Please use this identifier to cite or link to this item: http://hdl.handle.net/2381/32353
Title: Statistical Cluster Analysis of the British Thoracic Society Severe Refractory Asthma Registry: Clinical Outcomes and Phenotype Stability
Authors: Newby, Chris
Heaney, L. G.
Menzies-Gow, A.
Niven, R. M.
Mansur, A.
Bucknall, C.
Chaudhuri, R.
Thompson, J.
Burton, P.
Brightling, Chris
British Thoracic Society Severe Refractory Asthma Network
First Published: 24-Jul-2014
Publisher: Public Library of Science
Citation: PLoS One, 2014, 9 (7), p. e102987
Abstract: Background: Severe refractory asthma is a heterogeneous disease. We sought to determine statistical clusters from the British Thoracic Society Severe refractory Asthma Registry and to examine cluster-specific outcomes and stability. Methods: Factor analysis and statistical cluster modelling was undertaken to determine the number of clusters and their membership (N = 349). Cluster-specific outcomes were assessed after a median follow-up of 3 years. A classifier was programmed to determine cluster stability and was validated in an independent cohort of new patients recruited to the registry (n = 245). Findings: Five clusters were identified. Cluster 1 (34%) were atopic with early onset disease, cluster 2 (21%) were obese with late onset disease, cluster 3 (15%) had the least severe disease, cluster 4 (15%) were the eosinophilic with late onset disease and cluster 5 (15%) had significant fixed airflow obstruction. At follow-up, the proportion of subjects treated with oral corticosteroids increased in all groups with an increase in body mass index. Exacerbation frequency decreased significantly in clusters 1, 2 and 4 and was associated with a significant fall in the peripheral blood eosinophil count in clusters 2 and 4. Stability of cluster membership at follow-up was 52% for the whole group with stability being best in cluster 2 (71%) and worst in cluster 4 (25%). In an independent validation cohort, the classifier identified the same 5 clusters with similar patient distribution and characteristics. Interpretation: Statistical cluster analysis can identify distinct phenotypes with specific outcomes. Cluster membership can be determined using a classifier, but when treatment is optimised, cluster stability is poor.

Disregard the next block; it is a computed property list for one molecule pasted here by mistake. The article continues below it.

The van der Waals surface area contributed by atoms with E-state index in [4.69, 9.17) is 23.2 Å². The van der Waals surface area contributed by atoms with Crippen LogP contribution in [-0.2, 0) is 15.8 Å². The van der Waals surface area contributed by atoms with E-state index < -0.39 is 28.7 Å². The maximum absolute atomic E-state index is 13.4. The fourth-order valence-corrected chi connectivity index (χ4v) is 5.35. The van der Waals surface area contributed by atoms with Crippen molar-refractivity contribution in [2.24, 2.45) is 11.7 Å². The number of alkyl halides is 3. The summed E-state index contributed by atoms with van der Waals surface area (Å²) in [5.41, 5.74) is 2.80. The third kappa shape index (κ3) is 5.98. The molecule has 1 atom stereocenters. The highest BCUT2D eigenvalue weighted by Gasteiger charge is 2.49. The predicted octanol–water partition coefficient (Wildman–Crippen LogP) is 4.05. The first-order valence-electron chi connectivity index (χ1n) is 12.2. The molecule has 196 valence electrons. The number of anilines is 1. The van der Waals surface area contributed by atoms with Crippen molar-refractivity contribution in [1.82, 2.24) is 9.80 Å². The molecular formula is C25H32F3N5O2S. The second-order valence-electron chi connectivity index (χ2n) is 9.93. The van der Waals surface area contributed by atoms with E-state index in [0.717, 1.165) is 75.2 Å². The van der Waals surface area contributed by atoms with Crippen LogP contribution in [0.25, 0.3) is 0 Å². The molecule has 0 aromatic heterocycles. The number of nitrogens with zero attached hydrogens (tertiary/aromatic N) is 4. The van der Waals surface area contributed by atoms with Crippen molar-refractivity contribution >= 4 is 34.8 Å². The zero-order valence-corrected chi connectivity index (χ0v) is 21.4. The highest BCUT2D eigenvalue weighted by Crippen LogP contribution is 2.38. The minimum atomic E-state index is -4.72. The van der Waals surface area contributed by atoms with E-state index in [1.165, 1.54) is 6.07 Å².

DOI Link: 10.1371/journal.pone.0102987
ISSN: 1932-6203
eISSN: 1932-6203
Links: http://journals.plos.org/plosone/article?id=10.1371/journal.pone.0102987
http://hdl.handle.net/2381/32353
Version: Publisher Version
Status: Peer-reviewed
Type: Journal Article
Rights: © 2014 Newby et al. This is an open-access article distributed under the terms of the Creative Commons Attribution License (CC BY 4.0) (https://creativecommons.org/licenses/by/4.0/), which permits unrestricted use, distribution, and reproduction in any medium, provided the original author and source are credited.
Description: PMCID: PMC4109965
Appears in Collections:Published Articles, Dept. of Infection, Immunity and Inflammation

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